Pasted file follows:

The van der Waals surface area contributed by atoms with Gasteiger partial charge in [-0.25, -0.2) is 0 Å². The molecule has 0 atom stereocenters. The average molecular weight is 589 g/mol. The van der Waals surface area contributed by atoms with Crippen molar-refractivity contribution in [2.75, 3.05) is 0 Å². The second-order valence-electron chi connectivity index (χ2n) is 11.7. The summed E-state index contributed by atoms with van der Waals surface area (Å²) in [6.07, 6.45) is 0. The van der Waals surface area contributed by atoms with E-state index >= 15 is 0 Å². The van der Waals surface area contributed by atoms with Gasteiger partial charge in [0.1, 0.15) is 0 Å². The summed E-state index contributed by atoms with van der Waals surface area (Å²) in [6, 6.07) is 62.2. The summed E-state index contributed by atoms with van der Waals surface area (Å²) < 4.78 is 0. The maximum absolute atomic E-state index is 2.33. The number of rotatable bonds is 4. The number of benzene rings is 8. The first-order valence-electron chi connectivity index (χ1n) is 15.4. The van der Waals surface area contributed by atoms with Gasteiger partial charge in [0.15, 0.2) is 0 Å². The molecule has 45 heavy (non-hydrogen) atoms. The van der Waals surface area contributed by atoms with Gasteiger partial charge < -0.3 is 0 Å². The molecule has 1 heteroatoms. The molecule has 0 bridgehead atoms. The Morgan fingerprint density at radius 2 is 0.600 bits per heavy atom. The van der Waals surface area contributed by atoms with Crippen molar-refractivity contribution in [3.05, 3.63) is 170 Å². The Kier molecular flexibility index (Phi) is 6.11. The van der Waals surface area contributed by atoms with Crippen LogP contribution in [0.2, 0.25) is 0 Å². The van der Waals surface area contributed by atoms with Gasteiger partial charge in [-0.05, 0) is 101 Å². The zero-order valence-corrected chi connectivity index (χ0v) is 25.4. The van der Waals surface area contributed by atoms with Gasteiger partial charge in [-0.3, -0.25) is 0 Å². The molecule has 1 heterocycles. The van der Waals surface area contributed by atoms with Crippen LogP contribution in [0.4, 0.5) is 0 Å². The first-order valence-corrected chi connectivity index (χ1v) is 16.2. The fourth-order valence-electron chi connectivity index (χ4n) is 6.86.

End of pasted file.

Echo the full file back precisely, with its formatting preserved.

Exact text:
The van der Waals surface area contributed by atoms with Gasteiger partial charge in [-0.25, -0.2) is 0 Å². The molecule has 0 atom stereocenters. The average molecular weight is 589 g/mol. The van der Waals surface area contributed by atoms with Crippen molar-refractivity contribution in [2.75, 3.05) is 0 Å². The second-order valence-electron chi connectivity index (χ2n) is 11.7. The summed E-state index contributed by atoms with van der Waals surface area (Å²) in [6.07, 6.45) is 0. The van der Waals surface area contributed by atoms with E-state index >= 15 is 0 Å². The van der Waals surface area contributed by atoms with Gasteiger partial charge in [0.1, 0.15) is 0 Å². The summed E-state index contributed by atoms with van der Waals surface area (Å²) in [6, 6.07) is 62.2. The summed E-state index contributed by atoms with van der Waals surface area (Å²) < 4.78 is 0. The maximum absolute atomic E-state index is 2.33. The number of rotatable bonds is 4. The number of benzene rings is 8. The first-order valence-electron chi connectivity index (χ1n) is 15.4. The van der Waals surface area contributed by atoms with Gasteiger partial charge in [0.15, 0.2) is 0 Å². The molecule has 45 heavy (non-hydrogen) atoms. The van der Waals surface area contributed by atoms with Gasteiger partial charge < -0.3 is 0 Å². The molecule has 1 heteroatoms. The molecule has 0 bridgehead atoms. The Morgan fingerprint density at radius 2 is 0.600 bits per heavy atom. The van der Waals surface area contributed by atoms with Crippen molar-refractivity contribution in [3.05, 3.63) is 170 Å². The Kier molecular flexibility index (Phi) is 6.11. The van der Waals surface area contributed by atoms with Crippen LogP contribution in [0.2, 0.25) is 0 Å². The van der Waals surface area contributed by atoms with Gasteiger partial charge in [-0.05, 0) is 101 Å². The zero-order valence-corrected chi connectivity index (χ0v) is 25.4. The van der Waals surface area contributed by atoms with Gasteiger partial charge in [-0.3, -0.25) is 0 Å². The molecule has 1 heterocycles. The van der Waals surface area contributed by atoms with Crippen LogP contribution in [0.4, 0.5) is 0 Å². The first-order valence-corrected chi connectivity index (χ1v) is 16.2. The fourth-order valence-electron chi connectivity index (χ4n) is 6.86.